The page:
Every nation on earth has its own street food or some version of it. Mexico has Tacos, New York it’s Pretzels and Hot Dogs, the UK Cornish Pasties and Pork Pies. The Middle East has falafel, the Far East has everything from Pho to bbq crickets, while India has samosa and Pav Bhaji. But India also has Paratha and when freshly cooked and eaten on the streets of Delhi it’s easily the King of street food.
These parathas I lunched on in a dirty, open-fronted shop, down a narrow and crowded side ally in Delhi, were probably the best thing I ate during the month I spent in India a few years back. And at the same time, the cheapest at fifty rupees (about sixty pence). Salty, spicy, and with just the right amount of oiliness.
Traditionally triangular and a form of Indian flat bread, Paratha are served either plain or stuffed. They can be stuffed with sugar for breakfast, raw vegetables (though potato should be cooked first) or frankly anything that comes to mind, like as bananas, almonds or paneer. They are then either dry fried or fried in ghee or vegetable oil, and served with a variety of what Indians call chutneys but what we would call small portions of curry and spiced and pickled vegetables.
The parathas served by the Delhi stall were round and stuffed with various vegetables. They came with the usual selection of different sauces and chutneys, all of which were so hot they burnt off the roof of your mouth. So I ate just the parathas, and wolfed down six of the things. Some were stuffed with potato, others cauliflower and others a mixture of all the vegetables they offered. Best by far, however, was the one I asked them to make that wasn’t on their menu: a mix of cauliflower and potato. It is hard to describe how good they were, but suffice to say my mouth is watering just thinking about them, with the crisp slightly oily outside and the just cooked vegetables inside, all enhanced to perfection by the chilli powder and salt mixed in. Heaven!
Quick easy recipe –
This is my recipe. It is not quite the traditional version, but it can easily be made at home with ingredients around the kitchen. After all, not many of us have a tava to cook them on – that’s a heavy, cast iron sloped-sided plate used for parathas and other Indian flat breads.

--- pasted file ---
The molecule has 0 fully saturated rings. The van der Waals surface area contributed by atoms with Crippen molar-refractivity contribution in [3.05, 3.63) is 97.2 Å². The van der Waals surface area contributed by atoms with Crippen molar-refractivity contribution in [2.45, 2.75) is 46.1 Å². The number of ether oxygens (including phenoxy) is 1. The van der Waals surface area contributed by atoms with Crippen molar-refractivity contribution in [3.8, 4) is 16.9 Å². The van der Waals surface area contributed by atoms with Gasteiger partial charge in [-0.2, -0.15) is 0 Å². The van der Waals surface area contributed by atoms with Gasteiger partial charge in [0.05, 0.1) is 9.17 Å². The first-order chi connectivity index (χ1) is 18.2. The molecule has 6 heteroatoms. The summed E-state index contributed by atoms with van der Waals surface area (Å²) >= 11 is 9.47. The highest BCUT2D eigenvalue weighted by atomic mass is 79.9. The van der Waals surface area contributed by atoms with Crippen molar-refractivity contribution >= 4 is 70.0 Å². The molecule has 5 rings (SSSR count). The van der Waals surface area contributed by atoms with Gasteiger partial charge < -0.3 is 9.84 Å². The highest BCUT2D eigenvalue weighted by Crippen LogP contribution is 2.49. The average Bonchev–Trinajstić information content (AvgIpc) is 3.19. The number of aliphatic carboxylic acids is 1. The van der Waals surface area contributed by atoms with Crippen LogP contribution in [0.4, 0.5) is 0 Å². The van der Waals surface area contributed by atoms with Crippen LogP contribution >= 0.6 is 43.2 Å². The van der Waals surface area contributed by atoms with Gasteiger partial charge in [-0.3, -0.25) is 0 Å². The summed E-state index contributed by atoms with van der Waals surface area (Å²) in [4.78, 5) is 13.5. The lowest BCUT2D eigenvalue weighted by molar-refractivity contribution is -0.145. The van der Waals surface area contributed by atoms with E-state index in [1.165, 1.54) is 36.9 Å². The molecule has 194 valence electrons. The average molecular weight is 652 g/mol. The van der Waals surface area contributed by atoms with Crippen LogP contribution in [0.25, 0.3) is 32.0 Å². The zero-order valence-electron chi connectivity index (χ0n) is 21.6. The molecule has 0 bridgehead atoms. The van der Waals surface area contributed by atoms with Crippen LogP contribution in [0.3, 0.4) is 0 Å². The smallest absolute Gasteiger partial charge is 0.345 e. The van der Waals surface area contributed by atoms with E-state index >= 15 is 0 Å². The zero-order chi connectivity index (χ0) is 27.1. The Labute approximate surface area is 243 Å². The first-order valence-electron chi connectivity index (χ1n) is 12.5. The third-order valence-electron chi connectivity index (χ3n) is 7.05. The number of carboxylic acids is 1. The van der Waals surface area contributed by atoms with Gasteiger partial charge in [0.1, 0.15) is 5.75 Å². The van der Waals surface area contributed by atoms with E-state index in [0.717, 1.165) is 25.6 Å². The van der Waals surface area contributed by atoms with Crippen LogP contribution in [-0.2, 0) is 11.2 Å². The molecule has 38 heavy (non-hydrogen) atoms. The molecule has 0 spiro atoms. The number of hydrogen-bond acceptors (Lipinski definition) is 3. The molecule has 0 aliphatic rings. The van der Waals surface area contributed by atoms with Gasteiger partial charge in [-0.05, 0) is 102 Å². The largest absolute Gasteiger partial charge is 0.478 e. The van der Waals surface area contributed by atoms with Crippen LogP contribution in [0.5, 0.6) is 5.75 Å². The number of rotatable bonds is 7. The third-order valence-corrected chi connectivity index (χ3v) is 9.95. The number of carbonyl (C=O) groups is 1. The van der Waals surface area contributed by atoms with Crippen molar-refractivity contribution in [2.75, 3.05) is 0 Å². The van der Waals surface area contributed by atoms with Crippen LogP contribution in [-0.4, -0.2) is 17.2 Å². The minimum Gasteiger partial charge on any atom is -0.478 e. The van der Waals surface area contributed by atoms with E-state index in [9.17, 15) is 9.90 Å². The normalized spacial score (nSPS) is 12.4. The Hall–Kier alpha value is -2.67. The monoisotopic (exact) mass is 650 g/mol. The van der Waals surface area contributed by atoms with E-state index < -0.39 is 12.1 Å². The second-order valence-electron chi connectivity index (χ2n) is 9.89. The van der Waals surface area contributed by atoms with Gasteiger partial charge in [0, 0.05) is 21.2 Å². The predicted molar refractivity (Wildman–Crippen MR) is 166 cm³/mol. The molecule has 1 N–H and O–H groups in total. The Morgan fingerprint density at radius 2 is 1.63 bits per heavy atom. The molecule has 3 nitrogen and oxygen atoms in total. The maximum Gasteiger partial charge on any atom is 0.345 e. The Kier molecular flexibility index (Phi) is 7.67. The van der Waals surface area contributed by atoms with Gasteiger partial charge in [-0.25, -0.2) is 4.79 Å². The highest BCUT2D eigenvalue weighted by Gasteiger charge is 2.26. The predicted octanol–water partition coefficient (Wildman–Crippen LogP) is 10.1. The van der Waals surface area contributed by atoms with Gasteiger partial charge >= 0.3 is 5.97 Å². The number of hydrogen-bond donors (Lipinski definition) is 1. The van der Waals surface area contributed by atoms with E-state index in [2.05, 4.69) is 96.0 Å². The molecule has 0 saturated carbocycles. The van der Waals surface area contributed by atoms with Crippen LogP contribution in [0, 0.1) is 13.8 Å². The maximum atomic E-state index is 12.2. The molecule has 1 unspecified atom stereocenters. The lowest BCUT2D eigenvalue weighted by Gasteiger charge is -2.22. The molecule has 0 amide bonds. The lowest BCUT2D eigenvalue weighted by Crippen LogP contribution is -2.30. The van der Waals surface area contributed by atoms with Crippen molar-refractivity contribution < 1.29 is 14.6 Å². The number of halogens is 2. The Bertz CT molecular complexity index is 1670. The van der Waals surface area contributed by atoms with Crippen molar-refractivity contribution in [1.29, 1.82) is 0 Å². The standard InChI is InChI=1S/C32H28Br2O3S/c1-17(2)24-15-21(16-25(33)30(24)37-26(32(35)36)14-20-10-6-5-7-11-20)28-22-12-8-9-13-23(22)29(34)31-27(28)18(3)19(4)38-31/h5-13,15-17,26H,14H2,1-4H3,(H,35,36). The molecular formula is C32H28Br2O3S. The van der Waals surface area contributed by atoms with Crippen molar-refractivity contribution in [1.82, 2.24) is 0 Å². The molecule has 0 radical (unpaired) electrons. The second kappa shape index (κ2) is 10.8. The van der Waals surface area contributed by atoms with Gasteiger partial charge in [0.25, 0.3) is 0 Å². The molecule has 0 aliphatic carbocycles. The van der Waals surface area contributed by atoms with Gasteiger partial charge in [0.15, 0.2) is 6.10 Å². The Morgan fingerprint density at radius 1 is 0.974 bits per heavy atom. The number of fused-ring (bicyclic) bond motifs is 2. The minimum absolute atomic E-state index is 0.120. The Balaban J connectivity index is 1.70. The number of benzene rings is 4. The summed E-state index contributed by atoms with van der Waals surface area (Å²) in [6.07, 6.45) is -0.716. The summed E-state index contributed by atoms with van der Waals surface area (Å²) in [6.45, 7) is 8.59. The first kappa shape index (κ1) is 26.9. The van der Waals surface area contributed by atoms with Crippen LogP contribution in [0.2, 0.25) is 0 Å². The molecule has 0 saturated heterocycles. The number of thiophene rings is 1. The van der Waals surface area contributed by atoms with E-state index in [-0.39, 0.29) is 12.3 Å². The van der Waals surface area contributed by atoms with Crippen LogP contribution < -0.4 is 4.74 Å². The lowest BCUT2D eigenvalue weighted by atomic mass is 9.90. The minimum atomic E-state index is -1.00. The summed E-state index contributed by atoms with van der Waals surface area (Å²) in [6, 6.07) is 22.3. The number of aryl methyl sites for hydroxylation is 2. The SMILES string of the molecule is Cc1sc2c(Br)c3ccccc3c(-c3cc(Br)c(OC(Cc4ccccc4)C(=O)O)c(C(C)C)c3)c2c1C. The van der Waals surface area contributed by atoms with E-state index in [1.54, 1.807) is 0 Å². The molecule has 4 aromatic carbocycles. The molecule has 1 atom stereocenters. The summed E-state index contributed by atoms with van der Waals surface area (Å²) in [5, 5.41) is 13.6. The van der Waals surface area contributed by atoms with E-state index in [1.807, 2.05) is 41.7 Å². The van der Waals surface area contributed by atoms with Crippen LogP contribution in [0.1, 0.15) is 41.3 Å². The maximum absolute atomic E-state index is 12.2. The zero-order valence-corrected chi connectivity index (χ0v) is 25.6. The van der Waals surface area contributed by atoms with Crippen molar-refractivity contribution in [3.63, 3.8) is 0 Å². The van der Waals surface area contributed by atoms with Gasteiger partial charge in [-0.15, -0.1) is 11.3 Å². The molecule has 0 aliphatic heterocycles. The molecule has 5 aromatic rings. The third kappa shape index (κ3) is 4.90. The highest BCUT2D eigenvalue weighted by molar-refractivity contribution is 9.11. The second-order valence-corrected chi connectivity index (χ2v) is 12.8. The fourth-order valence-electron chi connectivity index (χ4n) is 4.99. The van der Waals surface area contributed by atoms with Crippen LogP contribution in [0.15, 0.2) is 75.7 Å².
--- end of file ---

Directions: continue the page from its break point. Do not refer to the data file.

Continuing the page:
Makes 6, to serve 2-3 people
- 6 parboiled new potatoes, grated
- ½ a cauliflower, grated
- Pinch of ground cumin
- Pinch of turmeric
- Teaspoon of chilli powder
- Sea salt
- 400g whole wheat flour or, if you can’t get it, plain flour
- Vegetable oil
- Water as required, about 1 cup
- 60g melted butter or ghee
- In a bowl mix the grated potato, cauliflower and spices.
- Next make the dough by combining the flour with a dessertspoon of vegetable oil and water. Combine the ingredients with your hands and knead into a soft dough. If it’s too firm or dry just add more water; if too wet add more flour. Leave to rest for 20 minutes.
- Break off a piece of the dough and roll it into a ball that fits comfortably in the palm of your hand – about 2 inches wide. Then roll it out into a circle as thin as you dare.
- Add a teaspoon of vegetable oil and spread it over the rolled out dough with the back of a spoon. Then place a handful of the spiced grated vegetable mixture in the middle and spread it out, leaving a 1cm gap around the edge. Add a sprinkle of sea salt and then fold the dough over in half so that it looks like a Cornish pasty.
- Roll out the filled dough as flat as you can (do not worry if the filling breaks through).
- Heat a heavy-based frying pan, cast iron is best, and melt the butter in a saucepan, once melted turn off the heat.
- When the frying pan is almost smoking add the paratha. Move it about at first to stop it sticking to the pan. When the underside starts to be covered with dark brown spots, turn it over and brush the upward-facing side with butter. Once the underside has started to spot with colour, flip over the paratha to cook the buttered side for a minute more. While this side cooks, brush the upside with butter and then cook it for a minute. While each paratha cooks you will have enough time to prepare the next one for cooking.
- Serve as is or with a selection of spicy Indian chutneys and pickles.